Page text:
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Celebrity News

Rachel Smalley: ‘Why I’ll never be a supermum’

The TV3 star reveals the challenges of balancing her career with precious family time.

By Catherine Milford
It’s the eternal working mother’s juggling act. As front woman of TV3’s breakfast show Firstline and co-anchor of the political and current affairs show The Nation, Rachel Smalley is at a high point in her career. She regularly interviews some of the nation’s most influential politicians and activists, and has no problem giving John Key or Winston Peters a run for their money live on air. But managing a high-profile job and a family isn’t easy for anyone – and Rachel’s no exception.
“Sometimes I do feel compromised, and sometimes the reality is that I feel like I’m a bad mother, and a bad wife, and I’m doing a bad job,” says Rachel (40), who is mum to three-year-old Finn. “Supermum I am not! Being a working parent is exhausting. As women we think we have to work full time to make ends meet, then come home and be full-time mothers. And it’s impossible.”
But while Rachel admits she has moments where handling the work/life balance seems relentless, she knows that feeling guilty about not spending enough time with her family, including her husband of seven years, TV editor Luke Johnson, makes her no different to any other mum in the country. “There are times when it’s hard to service every element of your life,” she says.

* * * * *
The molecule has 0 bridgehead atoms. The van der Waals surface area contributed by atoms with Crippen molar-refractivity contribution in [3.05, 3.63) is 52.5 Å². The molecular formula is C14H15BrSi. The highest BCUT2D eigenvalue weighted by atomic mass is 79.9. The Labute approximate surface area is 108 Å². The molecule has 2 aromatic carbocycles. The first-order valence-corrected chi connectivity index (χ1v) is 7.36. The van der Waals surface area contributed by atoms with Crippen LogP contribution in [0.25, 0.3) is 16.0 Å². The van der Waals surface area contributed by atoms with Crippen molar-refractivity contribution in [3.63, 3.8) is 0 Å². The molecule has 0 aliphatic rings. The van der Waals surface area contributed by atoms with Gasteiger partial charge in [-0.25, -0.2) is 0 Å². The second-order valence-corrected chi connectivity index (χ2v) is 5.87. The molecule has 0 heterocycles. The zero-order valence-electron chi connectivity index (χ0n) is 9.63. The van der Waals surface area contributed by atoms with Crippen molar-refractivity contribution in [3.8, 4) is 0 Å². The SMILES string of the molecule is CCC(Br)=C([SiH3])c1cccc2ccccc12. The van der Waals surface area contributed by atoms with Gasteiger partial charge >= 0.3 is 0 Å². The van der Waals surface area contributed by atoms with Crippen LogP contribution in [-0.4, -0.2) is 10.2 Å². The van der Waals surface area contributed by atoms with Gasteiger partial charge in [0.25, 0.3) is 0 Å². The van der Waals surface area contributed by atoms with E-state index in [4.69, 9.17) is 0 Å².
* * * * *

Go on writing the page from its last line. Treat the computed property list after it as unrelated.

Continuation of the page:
“If there’s a big news story breaking, and I’m sitting there with Finn reading The Very Hungry Caterpillar, I can start to feel anxious that I need to get across the news while it’s developing, but I’ve learned to compartmentalise. If I get stressed, Finn picks up on it. So I’ve stopped beating myself up about it and I know that once Finn and the family are settled, then I'll get on top of the rest."
But once the rest has been done, there’s no running back out the front door for Rachel – once it’s closed behind her, she’s not going anywhere. “I’ve reached an age in my life that it’s not important for me to be in flash restaurants or out at night – I’m nowhere near as social as I used to be,” she explains. “My home is my castle, and life is simpler there. Given the choice, I’d rather be at my own dining table, wearing comfortable clothes, enjoying New Zealand for what it is – which for me is wild, open and spacious.”
It’s a value that she and Luke share, and the pair ensure they make the most of the time they have together as a family. “My focus has narrowed significantly, as I think most working women’s worlds do – it’s basically spending time with Finn and Luke, and then there’s work,” Rachel says candidly. “Luke and I always sit down for dinner together in the evenings, which I think is really important – just to have that time with no phones, no emails, no TV. Just stopping and having a conversation.”
Rachel has plenty of special time with Finn, and loves nothing better than spending hours on the beautiful west coast beach near their home, where Finn enjoys inspecting everything from a grain of sand to the litter – “He gets very indignant if he sees litter on his beach!” she laughs.